The Unit held its thirteenth Science Day on Friday 10th December 2021. Unpublished work and future research projects were the focus of discussion, and Unit members and visitors enthusiastically took the opportunity to provide the constructive criticism that is vital for nurturing collaborative, multidisciplinary research.
There were 8 short research talks, all of which were given by the Unit’s early-career scientists. Attendees were also treated to two Keynote Lectures: A first by Dr. Leila Reddy of the Centre de Recherche Cerveau et Cognition (CerCo), Toulouse, France, during which she detailed unique research insights into the encoding of sequence learning by human hippocampal neurons; and a second lecture by Dr. Armin Lak of the University of Oxford, in which he gave an engaging account of neuronal circuits important for learning from sensory confidence and reward value.
Unit Interim Director Professor Peter Magill commented: “It was exciting to see how the creative thinking and innovative experiments of the Unit’s students and postdoctoral staff are pushing back the frontiers of discovery and translational research. It was also a distinct pleasure to announce the inaugural winner of the Director’s Award for Open Research. Dr Shenghong He is a most deserving Award winner.”
Our congratulations go to Unit D.Phil. student Carolina Reis for successfully defending her doctoral thesis, entitled “Probing and restoring disrupted thalamocortical interactions during Parkinson’s disease and Essential tremor”, in her viva voce examination on 18th October 2021.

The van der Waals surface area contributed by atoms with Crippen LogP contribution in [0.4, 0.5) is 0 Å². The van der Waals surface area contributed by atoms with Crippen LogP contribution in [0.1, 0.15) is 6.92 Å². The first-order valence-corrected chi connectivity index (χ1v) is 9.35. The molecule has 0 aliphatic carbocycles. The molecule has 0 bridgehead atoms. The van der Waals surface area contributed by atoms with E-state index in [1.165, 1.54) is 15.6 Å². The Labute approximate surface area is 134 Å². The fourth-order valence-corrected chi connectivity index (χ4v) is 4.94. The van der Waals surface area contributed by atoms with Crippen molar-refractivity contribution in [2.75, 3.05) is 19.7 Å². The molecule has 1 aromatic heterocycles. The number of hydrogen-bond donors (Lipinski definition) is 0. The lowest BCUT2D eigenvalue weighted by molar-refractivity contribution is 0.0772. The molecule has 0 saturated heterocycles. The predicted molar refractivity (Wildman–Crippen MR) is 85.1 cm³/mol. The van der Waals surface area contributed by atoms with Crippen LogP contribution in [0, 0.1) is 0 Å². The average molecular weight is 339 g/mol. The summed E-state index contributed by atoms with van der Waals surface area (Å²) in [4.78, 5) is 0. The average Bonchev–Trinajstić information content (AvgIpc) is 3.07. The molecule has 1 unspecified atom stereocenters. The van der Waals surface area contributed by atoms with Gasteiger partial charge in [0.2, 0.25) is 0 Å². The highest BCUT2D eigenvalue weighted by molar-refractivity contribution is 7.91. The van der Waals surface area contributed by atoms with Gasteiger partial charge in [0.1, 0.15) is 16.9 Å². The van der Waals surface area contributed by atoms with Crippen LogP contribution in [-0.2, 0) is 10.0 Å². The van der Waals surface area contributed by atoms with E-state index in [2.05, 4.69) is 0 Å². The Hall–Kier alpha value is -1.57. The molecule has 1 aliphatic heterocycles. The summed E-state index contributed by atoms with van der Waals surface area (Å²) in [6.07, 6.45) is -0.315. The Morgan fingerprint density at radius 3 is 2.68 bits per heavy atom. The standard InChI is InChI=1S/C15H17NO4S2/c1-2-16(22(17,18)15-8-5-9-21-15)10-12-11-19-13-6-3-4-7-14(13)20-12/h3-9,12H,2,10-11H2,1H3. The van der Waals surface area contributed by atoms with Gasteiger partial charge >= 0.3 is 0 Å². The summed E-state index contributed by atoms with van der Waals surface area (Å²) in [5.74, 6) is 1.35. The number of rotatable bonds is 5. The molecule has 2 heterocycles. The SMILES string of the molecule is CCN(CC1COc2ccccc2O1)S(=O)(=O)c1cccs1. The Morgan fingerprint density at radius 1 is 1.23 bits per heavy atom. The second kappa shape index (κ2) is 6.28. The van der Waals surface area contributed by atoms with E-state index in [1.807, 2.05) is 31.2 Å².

Carolina’s viva examiners were Dr Rick Helmich (Radboud University, The Netherlands) and Professor Rafal Bogacz (University of Oxford). The viva took place remotely via digital conferencing.
Carolina was supervised by Associate Professor Hayriye Cagnan, Associate Professor Andrew Sharott and Professor Peter Brown.
We are delighted to announce that the MRC Brain Network Dynamics Unit has received funding from the Aligning Science Across Parkinson’s (ASAP) initiative for a substantial multi-year research collaboration to advance the understanding of brain cell and circuit dysfunction in Parkinson’s.
The new international collaboration builds on the MRC Unit’s interactions with colleagues at the Oxford Parkinson’s Disease Centre, and will bring three Oxford teams together with researchers based at the University of Boston, USA, the Karolinska Institutet, Sweden, the University of Peking, China, and Stanford University, USA. As part of this collaboration, the MRC Unit will leverage its leading expertise in high-resolution in vivo phenotyping of rodent models of Parkinson’s.
ASAP is a coordinated research initiative to advance targeted basic research for Parkinson’s disease. Its mission is to accelerate the pace of discovery and inform the path to a cure through collaboration, research-enabling resources, and data sharing. The Michael J. Fox Foundation for Parkinson’s Research is ASAP’s implementation partner and issued the grant.
Professor Peter Magill, who will lead the Unit’s contribution to the collaboration, commented, “This is an exciting opportunity to enhance the Unit’s strong portfolio of fundamental and translational neuroscience research. We look forward to working with our collaborators as we pursue our shared goal of defining why, how and when brain network dynamics go awry in Parkinson’s.”
Our congratulations go to Unit D.Phil. student Saed Khawaldeh for successfully defending his doctoral thesis, entitled “Subthalamic nucleus bursting dynamics and prediction of motor measures using machine learning”, in his viva voce examination on 14th October 2021.
Saed’s viva examiners were Professor Simon Little (University of California San Francisco, USA) and Professor Kia Nobre (University of Oxford). The viva took place remotely via digital conferencing.
Saed was supervised by Professor Peter Brown (MRC BNDU) and Professor Mark Woolrich (Psychiatry).